OpenCL on Kaveri

Kaveri APUs from AMD are the first APUs with hUMA support. This is a big step for OpenCL development. We can now read and write directly from the GPU to global RAM. Copying huge amount of memory from RAM to GPU memory and back is now needless. I want to give a short overview of the characteristics of OpenCL programming with Kaveri and its performance.

Overview

By default your Kernel is compiled with 32 bit address width. You should set the environment variable GPU_FORCE_64BIT_PTR to 1 to access the complete RAM. The GPU device of my Kaveri (A10-7850k) has the following specifications:

Device Name: Spectre (AMD Accelerated Parallel Processing, OpenCL 1.2 AMD-APP (1445.5))
Address Bits: 64
Little Endian: true
Global Memory Size: 512 mb
Base Address Alignment Bits: 2048
Global Memory Cache Size: 16 kb
Local Memory Size: 32 kb
Clock Frequency: 720 MHz
Compute Units: 8
Constant Buffer Size: 64 kb
Max Workgroup Size: 256

Since the mentioned GPU has 512 processing units, we get a wave front size of 64 which is typical for AMD. The global memory size is a bit confusing. It pretends that we can only access 512 MB global memory, which is not true.

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C++ Web Toolkit Wt (witty)

During the last days I made a simple web application, which serves you chess puzzles to solve. You can see it here bestmove.abrok.eu.
Before starting this little project I decidet to use Wt as a framework to learn something new. Also it seemed to be very easy to use and had similarities to Qt which I am already familiar with.
I want to share my impressions after my first little project with it. I will start with my negativ impressions:

  • The ownership of objects does not feel clear at the beginning. Although there are rules for ownership, there are special cases which may not be intuitive at the beginning.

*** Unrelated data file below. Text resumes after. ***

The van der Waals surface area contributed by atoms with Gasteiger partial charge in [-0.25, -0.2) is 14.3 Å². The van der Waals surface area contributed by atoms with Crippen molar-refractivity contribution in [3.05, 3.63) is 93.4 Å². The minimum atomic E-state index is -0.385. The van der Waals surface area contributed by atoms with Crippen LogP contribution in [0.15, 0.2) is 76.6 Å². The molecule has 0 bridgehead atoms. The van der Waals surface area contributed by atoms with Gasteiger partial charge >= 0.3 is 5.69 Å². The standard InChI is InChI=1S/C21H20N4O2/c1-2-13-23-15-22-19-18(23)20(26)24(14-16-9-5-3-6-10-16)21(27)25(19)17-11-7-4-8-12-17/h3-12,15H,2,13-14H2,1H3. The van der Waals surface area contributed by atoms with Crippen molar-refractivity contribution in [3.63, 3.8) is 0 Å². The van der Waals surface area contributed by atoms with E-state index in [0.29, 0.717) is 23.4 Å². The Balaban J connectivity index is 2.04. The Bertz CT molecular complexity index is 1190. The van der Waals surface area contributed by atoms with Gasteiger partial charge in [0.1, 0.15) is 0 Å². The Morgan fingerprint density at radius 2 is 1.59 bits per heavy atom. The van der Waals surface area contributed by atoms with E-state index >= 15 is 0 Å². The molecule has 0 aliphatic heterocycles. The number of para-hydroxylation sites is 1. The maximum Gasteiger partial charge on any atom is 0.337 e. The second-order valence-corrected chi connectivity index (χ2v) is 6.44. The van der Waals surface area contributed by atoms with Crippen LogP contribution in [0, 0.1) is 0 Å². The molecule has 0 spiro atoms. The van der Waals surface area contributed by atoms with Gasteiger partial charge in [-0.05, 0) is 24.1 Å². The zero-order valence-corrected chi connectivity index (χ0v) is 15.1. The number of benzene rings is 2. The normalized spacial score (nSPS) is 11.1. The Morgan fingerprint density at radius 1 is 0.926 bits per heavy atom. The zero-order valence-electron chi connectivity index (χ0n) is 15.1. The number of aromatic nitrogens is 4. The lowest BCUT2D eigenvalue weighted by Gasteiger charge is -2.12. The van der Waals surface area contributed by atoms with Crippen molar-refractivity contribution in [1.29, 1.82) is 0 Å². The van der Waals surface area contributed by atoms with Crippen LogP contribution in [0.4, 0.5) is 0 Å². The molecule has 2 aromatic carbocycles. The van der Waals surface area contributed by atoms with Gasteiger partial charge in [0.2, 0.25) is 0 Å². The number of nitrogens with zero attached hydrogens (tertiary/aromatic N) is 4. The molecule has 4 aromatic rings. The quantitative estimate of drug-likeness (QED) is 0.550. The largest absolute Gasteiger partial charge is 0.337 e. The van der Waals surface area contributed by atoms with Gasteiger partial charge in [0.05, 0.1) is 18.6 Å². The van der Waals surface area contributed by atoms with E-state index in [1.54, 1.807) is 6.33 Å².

• Even for my simple application there were some Wt related bugs that cost me some time.
  • Because Wt is a serverside framework, your UI could feel a bit slow. Wt solves this for some standard usecases. For example a menu widget can preload all its child widgets and switch its content client side. If you want more special things, e.g. change the border color of a widget when it is clicked, you either accept the latency or you have to write javascript code for this. The good thing is Wt offers good ways to integrate javascript.
  • You can choose the layout between two predefined styles and a “bootstrap” theme (in version 1, 2 and 3). In my opinion there could be more predefined themes, although I did not realy miss them.

Of course there are also many good things to mention:

  • Wt comes with many basic examples you can learn from.
  • It is very active developed. All bugs I reported got fixed within one week.
  • All communication between client and server is handled by Wt. This makes web development feel like developing for a desktop.
  • You dont have to care what browser the client is using. Wt handles this.

If I would use Wt again for my next project depends on the complexity of the UI and the communication with the backend. If the UI is extremly complex I would probably choose another framework like GWT, because to make the UI fast you need to have client side code. If the UI is not to complex, and the focus lies on the backend, I would definitely use Wt again.